The conjoined ring fort was confirmed to be Uisneach’s royal legacy. One of the palaces’ of King Tuathal Techtmar in the First Century AD, as well as the O’Neill and Colman clans in later years, it was revealed to be an opulent palace during archaeological digs in the 1920′s. Dagda, the good God and leader of the Tuatha De Dannan, also lived here. His ‘solar horses’ stables lie on the north flank of the hill, it was an incredible find for the archaeologists. Lough Lugh, which is the hill top lake near Uisneach is said to be the spot where Lugh, the god of Harvest met his mortal end. The nearby prominent mound “Carn Ludach” is known as the place of his burial. St. Patrick visited in the 5th century intent on establishing a church on this most sacred of sites. He was opposed in his mission by the O’Neill clan but he did manage to put a curse on the stones of Uisneach.
One of the more famous legends that Uisneach holds is that it was the location for the first great fire to be lit in Ireland. It is said that on the first dawn of summer in May, the Uisneach hearth burned biggest and brightest of all; visible to over a quarter of Ireland! At the time Ireland put out all fires in the light of the one that burned the brightest upon the hill, Uisneach’s Bealtaine fire. This ancient fire became the catalyst for the Bealtaine festival, an annual gathering and fair at Uisneach that continues today! As well as continuing to feature a giant bonfire, goods were exchanged and gifts offered to the Gods. Feasting, dancing, music, tournaments and trade were all avidly partaken in as the festival proceeded. It became customary to drive cattle through two fires as a preservative to shield them from diseases and accidents.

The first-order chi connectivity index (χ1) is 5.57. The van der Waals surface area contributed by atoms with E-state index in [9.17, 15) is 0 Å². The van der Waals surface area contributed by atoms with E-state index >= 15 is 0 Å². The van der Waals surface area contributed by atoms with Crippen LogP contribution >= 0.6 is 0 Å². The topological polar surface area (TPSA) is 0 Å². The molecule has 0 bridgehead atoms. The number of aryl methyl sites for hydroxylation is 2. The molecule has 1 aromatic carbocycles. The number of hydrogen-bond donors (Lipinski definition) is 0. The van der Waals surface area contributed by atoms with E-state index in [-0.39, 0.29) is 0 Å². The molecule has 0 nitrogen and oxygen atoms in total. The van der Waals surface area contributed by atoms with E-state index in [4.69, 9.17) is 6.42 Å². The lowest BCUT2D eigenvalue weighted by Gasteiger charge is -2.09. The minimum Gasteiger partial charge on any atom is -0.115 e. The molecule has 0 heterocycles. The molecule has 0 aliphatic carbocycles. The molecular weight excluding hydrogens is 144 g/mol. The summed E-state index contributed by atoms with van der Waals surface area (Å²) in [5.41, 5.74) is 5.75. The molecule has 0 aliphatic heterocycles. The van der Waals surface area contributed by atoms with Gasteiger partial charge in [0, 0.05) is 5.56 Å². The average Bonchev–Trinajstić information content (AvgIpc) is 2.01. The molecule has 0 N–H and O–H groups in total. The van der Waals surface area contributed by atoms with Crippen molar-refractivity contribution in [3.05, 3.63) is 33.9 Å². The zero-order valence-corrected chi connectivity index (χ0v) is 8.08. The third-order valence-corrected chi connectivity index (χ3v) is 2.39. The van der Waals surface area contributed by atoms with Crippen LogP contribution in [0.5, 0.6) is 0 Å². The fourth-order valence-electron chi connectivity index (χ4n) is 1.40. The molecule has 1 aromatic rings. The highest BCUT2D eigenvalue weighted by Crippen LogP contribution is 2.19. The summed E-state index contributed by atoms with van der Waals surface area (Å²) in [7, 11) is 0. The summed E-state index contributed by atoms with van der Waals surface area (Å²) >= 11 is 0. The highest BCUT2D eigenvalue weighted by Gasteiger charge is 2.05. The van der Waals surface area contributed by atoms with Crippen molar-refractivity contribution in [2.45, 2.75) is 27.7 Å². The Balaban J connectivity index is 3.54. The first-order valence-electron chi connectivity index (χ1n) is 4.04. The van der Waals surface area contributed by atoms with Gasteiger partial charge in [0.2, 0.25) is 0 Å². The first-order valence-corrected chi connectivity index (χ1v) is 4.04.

The site is still undergoing archaeological digs and is being constantly being studied. As well as studying the twenty or so archaeological monuments that can still be seen on the hill, they have carried out extensive geophysical surveys which have revealed a wealth of buried archaeological remains that shed important new light on Uisneach’s history and role as a ceremonial centre in prehistory.
Hop on the coach with us to Irelands ancient east to immerse yourself in the counties that have been painted with deep history and spirituality. We will also be visiting The Loughcrew passage tomb. This ancient tomb has been around since 3300BC and is 500 years older than new grange. This spectacular tomb site is ours to explore, inside the tomb there are ancient intricate art works that tells the tale of Ireland’s ancient history. Next it’s on to Trim Castle which is the largest Anglo-Norman castle in Ireland and was constructed over a thirty-year period by Hugh de Lacy and his son Walter. This breath-taking twenty-sided tower was protected by a ditch, curtain wall and moat when it was in use. Last but not least is the Hill of Tara, It was the once the ancient seat of power in Ireland and it was said that nearly 140 kings reigned there. It was also site of the ancient gods. The sites from the top of the hill are some of the most beautiful sites in the country, it is claimed that features in half the counties of Ireland can be seen from the Hill Of Tara. Join the adventure with us and book today!